Phadke added that they have been in touch with the 'Girls at Dhabas" since December 2015. "The campaign there (in Pakistan) reflects our own engagement with the idea of public space. It was a very organic collaboration. It was kind of natural that they would come with us on #WhyLoiter."
On December 20 last year, the Pakistan group began "loitering in Karachi" to reclaim public spaces. Then Nida Mushtaq of the 'Fearless Collective', who wanted to talk about the same issue, pitched in. "They did three fabulous murals on the subject, one each in Lahore, Karachi and Islamabad," said Phadke, adding with a laugh, "It's been wonderful that half the campaign this year has been across the border."
So when Zebunnisa Chughtai, studying management in Lahore University, posted on social media that she is loitering with her sister on the streets of her city "to assert our right to take risks", she found company in Aligarh Muslim University girls, who were hitting the cafes and road-side stalls frequented by men. When women in Mumbai boarded the last local trains, strolling coolly at Marine Drive late at night, women in Delhi walked around the tight gullies of Chandni Chowk. On December 31, 2015, the movement touched a crescendo as 'Why Loiter?' went nation-wide.
"Walks and visits, not always entirely planned, will be continued as part of the Aligarh chapter of the campaign," Asiya Islam, an AMU alumni who volunteered along with other female members of the varsity to loiter. "It is this fear of danger in public places that eventually leads to exclusion of women from urban spaces. In Aligarh, while there is no ban on women accessing any part of the university or the city, some public spaces, such as dhabas, certain streets and eating spots are so male-dominated that women feel uncomfortable there. This needs to change."
Phadke told TOI on Saturday, "The idea has been to invite women to post narratives and images of loitering and having fun in the public space. We find that women do access public space for pleasure. We have to demonstrate this to a larger audience." So what's in store next? "We all have day jobs," she said. "But we hope to continue to collaborate with 'Girls at Dhabas', also with 'Fearless Collective', and eventually build a greater South Asian solidarity. And just, ummm, go loiter."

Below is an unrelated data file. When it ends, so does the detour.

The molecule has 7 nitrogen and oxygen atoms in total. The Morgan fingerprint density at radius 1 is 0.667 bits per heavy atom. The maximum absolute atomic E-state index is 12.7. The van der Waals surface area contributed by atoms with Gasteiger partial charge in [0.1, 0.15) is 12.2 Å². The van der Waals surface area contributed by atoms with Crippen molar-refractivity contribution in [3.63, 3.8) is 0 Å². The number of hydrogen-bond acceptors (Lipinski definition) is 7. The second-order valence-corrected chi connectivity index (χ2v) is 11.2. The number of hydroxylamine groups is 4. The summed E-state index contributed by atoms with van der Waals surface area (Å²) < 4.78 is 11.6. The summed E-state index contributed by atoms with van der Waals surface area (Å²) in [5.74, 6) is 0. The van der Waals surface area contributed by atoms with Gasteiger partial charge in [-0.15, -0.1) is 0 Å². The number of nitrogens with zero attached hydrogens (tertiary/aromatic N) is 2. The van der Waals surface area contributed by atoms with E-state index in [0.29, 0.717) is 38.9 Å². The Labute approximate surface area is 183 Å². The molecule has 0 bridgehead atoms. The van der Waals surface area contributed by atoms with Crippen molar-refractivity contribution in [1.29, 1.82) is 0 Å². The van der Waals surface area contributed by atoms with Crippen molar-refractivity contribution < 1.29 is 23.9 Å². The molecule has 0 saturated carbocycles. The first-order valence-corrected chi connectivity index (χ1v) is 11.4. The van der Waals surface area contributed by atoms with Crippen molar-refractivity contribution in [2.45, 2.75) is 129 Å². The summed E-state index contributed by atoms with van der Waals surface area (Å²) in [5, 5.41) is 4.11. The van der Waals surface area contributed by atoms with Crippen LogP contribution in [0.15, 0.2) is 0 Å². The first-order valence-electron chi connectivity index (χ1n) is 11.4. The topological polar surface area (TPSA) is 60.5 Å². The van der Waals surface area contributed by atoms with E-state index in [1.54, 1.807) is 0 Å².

Working women play unexpected role as Saudi Arabia pursues diversified economy
Jan 3, 2016
By Ahmed al Omran
RIYADH—Women in Saudi Arabia still aren’t allowed to drive. But inside a local potato-chip factory here, Khuloud Majrashi runs a forklift.
Every morning, she uses the heavy-duty vehicle with jutting steel prongs to feed crates of potatoes into a peeling machine at the start of an assembly line. The line is unusual in that it is fully operated by women, who make up the daytime shifts while male employees run the line by night.
The factory operates around the clock, but with a difference. “Women are at least 15-20% more productive than men,” said Hisham Hamdy, the male factory supervisor.
The leaders of the Arab world’s largest economy want to build a robust industrial base to help diversify away from oil revenues, which cover around 90% of the state budget and have been declining as prices fall. Women are playing an unexpected role in that transition, challenging conventional labor relations in the staunchly conservative Saudi kingdom.
In early December, Saudi women were allowed for the first time to run and vote in municipal elections, and they are being welcomed in some parts of the workforce. But women still face entrenched segregation and prejudice in the workplace. Female employees are required to use separate entrances and work separate shifts, making it harder for them to communicate with upper management.
‘Undue interrogation’ prompts rape victim to attempt suicide
January 3rd, 2016
LAHORE: The Punjab government has authorised a woman magistrate to record the statement of the gang rape victim after she attempted suicide on Saturday over ‘undue interrogation’.